Successful co-parenting takes effort and planning. One of the issues that is extremely important to research, carefully consider and plan in detail is the child custody schedule. This is a key part of a co-parenting plan. Done correctly, a custody schedule can help to create a predictable situation for children that can help them adapt to the new circumstances and give parents the custody to which they are entitled.
Here are some things to think about when allotting parenting time, working out a visitation schedule, or determining rotations in a shared custody scenario:
- The ages of children: Younger children may need to transition between parents more frequently if the goal is to establish a relationship with both parents, although breastfeeding can be a consideration in the case of younger children. Older children may need more stability and have activities to work around, often making longer periods at each person’s home preferable.
- The co-parenting relationship: If things are very tense, a more rigid plan may be needed to prevent conflict. Flexibility is ideal as certain emergent situations can arise, but consider the level of collaboration needed to fulfill a plan when making that plan.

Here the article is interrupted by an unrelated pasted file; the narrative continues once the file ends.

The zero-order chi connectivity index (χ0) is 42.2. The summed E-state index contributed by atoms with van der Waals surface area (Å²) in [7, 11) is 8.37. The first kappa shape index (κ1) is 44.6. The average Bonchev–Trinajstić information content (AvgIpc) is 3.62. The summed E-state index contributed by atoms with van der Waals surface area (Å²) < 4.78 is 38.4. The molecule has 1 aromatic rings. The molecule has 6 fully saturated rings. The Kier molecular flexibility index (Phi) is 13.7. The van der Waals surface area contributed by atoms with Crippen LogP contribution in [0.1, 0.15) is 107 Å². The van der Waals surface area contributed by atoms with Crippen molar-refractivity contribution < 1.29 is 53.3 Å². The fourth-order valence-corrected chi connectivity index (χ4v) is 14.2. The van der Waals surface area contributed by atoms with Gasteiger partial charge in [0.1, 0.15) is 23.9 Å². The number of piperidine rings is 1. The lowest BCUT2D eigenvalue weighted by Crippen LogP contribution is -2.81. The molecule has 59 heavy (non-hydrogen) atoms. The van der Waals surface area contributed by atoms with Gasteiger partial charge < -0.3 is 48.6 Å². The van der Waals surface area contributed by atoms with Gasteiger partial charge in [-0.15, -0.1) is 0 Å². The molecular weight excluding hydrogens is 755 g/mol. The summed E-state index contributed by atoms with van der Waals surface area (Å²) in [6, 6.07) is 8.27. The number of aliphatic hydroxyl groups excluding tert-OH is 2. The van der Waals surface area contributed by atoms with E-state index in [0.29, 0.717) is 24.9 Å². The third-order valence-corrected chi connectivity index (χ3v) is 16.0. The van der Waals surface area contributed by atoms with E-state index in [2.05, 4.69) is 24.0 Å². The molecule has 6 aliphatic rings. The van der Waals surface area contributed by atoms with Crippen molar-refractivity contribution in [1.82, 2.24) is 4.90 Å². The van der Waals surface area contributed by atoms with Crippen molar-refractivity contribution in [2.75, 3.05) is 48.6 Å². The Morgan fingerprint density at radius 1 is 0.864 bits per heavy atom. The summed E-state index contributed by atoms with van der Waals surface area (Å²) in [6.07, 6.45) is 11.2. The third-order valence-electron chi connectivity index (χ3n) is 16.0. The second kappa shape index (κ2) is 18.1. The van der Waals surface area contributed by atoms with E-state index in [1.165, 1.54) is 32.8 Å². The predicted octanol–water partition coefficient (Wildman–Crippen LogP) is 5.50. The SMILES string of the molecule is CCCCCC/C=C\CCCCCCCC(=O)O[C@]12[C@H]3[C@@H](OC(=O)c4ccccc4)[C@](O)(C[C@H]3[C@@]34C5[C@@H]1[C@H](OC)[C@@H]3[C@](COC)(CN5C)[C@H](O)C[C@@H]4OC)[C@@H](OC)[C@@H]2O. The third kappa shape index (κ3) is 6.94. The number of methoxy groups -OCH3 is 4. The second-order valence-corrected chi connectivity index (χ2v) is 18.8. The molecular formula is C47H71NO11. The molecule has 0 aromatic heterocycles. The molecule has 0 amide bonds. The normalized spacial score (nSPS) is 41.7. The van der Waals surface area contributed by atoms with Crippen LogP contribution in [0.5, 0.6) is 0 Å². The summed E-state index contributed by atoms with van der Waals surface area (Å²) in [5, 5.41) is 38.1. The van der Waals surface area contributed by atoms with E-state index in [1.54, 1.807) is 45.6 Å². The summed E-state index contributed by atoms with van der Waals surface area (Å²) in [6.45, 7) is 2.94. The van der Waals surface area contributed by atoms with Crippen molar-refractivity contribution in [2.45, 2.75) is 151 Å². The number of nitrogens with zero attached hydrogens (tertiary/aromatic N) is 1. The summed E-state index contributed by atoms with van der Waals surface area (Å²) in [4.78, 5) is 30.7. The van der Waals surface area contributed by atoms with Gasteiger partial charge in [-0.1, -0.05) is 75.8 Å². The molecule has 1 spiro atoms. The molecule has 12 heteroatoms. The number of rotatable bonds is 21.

- Right of first refusal: The right of first refusal means that when one parent can’t care for children on the agreed upon days, the other is given the option to care for them before a childcare provider is called in. This works well for some parents, while others prefer to keep the plan as it is and for each party to be responsible for childcare during their period with the children if it is required.
Ultimately, the best co-parenting plan is the one that works best for the children and the co-parents. Sometimes, parents will disagree about who should have what amount of custody. Other times, they may agree but need legal help sorting out the details and documenting them for the future. In either case, it is helpful for each party to seek separate legal representation from a qualified family lawyer.